Ever since I stumbled across “Burnout Paradise” for the PlayStation 3 more than a decade ago, I’ve been hooked on arcade racers. With a focus on drifting around corners and rechargeable boosts, they’re easy to pick up, fun to master and, importantly, far more forgiving than realistic racers.
When I heard the latest racing game based on Hot Wheels would be in the same vein, complete with a loving recreation of all things Hot Wheels with dizzying collection of cars and awesome orange-plastic tracks, I knew I had to take it for a spin.
“Hot Wheels Unleashed” cashes in on the nostalgia with a truly amazing rendition of all sorts of Hot Wheels cars from realistic recreations to the fantastical. Each car is rendered right down to the mold lines and production stamps on the bottom of the cars. They also pick up realistic damage in races with scuff marks and thumb prints. Each level is also an inventive collection of tracks that twist and turn around real spaces. For fans of Hot Wheels, you couldn’t ask for a better digital rendition of the cars and tracks.
Building your collection is also a treat with cars that reach all the way back to the original slate of releases. If you had a favorite car, it’s probably somewhere in here.
Unfortunately, the glitz of the game doesn’t really make up for what is a middling racing experience with a frustratingly inconsistent difficulty mode that combine together to suck a lot of the fun out of the game after a few hours. The racing is stiffer and less forgiving than other arcade racing games, which requires you to be near-perfect over the course of three laps if you hope to make the podium. That’s a bummer because reaching the podium in the single-player mode is a must if you want to unlock the full rewards and additional cars to grow your collection.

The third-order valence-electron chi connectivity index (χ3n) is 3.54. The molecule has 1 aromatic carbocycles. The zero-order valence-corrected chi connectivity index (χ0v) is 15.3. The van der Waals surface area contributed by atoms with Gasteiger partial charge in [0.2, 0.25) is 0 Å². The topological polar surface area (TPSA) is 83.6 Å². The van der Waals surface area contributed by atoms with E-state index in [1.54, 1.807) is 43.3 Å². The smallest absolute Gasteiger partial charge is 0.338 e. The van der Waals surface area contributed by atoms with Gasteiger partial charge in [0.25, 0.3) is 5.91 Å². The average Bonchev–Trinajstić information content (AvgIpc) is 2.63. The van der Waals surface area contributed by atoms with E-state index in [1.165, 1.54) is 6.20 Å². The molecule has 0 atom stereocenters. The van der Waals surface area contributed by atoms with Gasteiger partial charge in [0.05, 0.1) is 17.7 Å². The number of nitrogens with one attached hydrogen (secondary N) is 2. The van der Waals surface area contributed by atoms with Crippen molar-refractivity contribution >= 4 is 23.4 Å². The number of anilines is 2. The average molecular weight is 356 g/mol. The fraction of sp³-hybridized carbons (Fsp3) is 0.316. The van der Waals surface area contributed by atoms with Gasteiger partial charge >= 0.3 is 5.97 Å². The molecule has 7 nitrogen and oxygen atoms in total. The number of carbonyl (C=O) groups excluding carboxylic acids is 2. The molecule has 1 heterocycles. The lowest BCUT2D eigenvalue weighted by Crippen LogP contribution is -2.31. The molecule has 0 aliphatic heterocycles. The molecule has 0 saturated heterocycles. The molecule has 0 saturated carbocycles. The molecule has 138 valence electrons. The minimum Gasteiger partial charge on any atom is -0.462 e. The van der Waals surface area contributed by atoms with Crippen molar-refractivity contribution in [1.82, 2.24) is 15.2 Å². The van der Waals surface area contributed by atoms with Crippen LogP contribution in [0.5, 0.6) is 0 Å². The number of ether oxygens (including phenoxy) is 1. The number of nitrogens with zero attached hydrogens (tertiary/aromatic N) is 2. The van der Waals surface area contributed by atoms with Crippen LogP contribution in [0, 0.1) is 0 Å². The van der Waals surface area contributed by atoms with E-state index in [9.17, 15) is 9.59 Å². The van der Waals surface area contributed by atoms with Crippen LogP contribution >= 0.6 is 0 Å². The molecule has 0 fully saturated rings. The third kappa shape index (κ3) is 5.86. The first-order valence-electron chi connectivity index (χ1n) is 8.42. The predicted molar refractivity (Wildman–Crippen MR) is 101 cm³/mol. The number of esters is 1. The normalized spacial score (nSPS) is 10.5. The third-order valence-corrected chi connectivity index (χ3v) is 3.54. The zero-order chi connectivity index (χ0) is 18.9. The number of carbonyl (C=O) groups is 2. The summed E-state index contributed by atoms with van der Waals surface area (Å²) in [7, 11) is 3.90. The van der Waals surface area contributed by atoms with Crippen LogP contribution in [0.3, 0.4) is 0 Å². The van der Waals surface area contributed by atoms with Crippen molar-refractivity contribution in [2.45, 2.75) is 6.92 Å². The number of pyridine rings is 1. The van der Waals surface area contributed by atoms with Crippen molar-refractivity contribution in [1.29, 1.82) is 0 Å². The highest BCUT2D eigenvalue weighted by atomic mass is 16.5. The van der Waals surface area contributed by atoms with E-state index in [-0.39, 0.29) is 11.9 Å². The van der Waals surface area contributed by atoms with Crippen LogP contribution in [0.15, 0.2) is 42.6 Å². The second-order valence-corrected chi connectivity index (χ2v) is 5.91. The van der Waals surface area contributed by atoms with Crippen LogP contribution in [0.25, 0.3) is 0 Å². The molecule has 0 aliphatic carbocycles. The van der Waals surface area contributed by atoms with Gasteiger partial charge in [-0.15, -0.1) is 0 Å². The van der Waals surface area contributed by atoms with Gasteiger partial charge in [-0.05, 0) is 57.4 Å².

More often than not, a single wrong turn or a missed landing would send me from first place to last as I watched an absolutely ruthless bumper car—the Bump Around—take first place again and again. And that’s under the medium difficulty.
The hard difficulty, which I hopped right into thinking I had a handle on racing games, is near-impossible. I gave it a go on the easy difficulty, but that frequently feels like you’re just racing alone as the computer seems like it’s still on its learner’s permit.
It really made me appreciate more “rubbery” racers such as “Burnout Paradise” and “Mario Kart” that have under-the-hood mechanics that try to make each race close and challenging, but winnable. There’s a tricky balance somewhere between challenge and fun that “Hot Wheels Unleashed” just misses.
That all combines to make unlocking new cars—which I feel is one of the drawing points of the game—a real drag. With races taking as much as 10 minutes, it’s either a frustratingly challenging and time-consuming effort on medium difficulty or a boring and time-consuming effort on easy difficulty.
It also doesn’t help that the stream of rewards teased at the beginning of the game where you’re unboxing a new car after every race pretty quickly turns into a trickle, with races giving you some in-game credits to buy blind boxes or pick from a rotating slate of options. The game mercifully doesn’t try to reach into your wallet for more cars through paid blind boxes—which would be a particularly dirty trick given the game’s relatively hefty $50 price tag—but it means you’ll only be unlocking a new car every four or five wins.
For a lot of us, I’d imagine there’s a couple specific cars that you’d be looking for and finding them is going to be nearly impossible. Your options are either the randomized blind box—which seems to have an uncanny knack of giving you duplicates (luckily you can turn those duplicates into additional credits or upgrade points)—or a rotation of cars that you can buy with the in-game currency, but it only rotates every four hours of time in the game, which means if you’re like me and popping into the game for a few races here or there it could be several days before you see anything new.
Though, I was lucky enough to snatch a gold Skull Crusher just moments before a new rotation of cars came through.
Even with all of that said, “Hot Wheels Unleashed” nails just about everything when it comes to Hot Wheels. I only wish that it was easier to unlock cars because, after all, the best part of Hot Wheels is opening, collecting and playing with them and not slowly scrimping and saving to get a couple cars.
Matt Buxton is a freelance writer and gamer. He can be reached at firstname.lastname@example.org.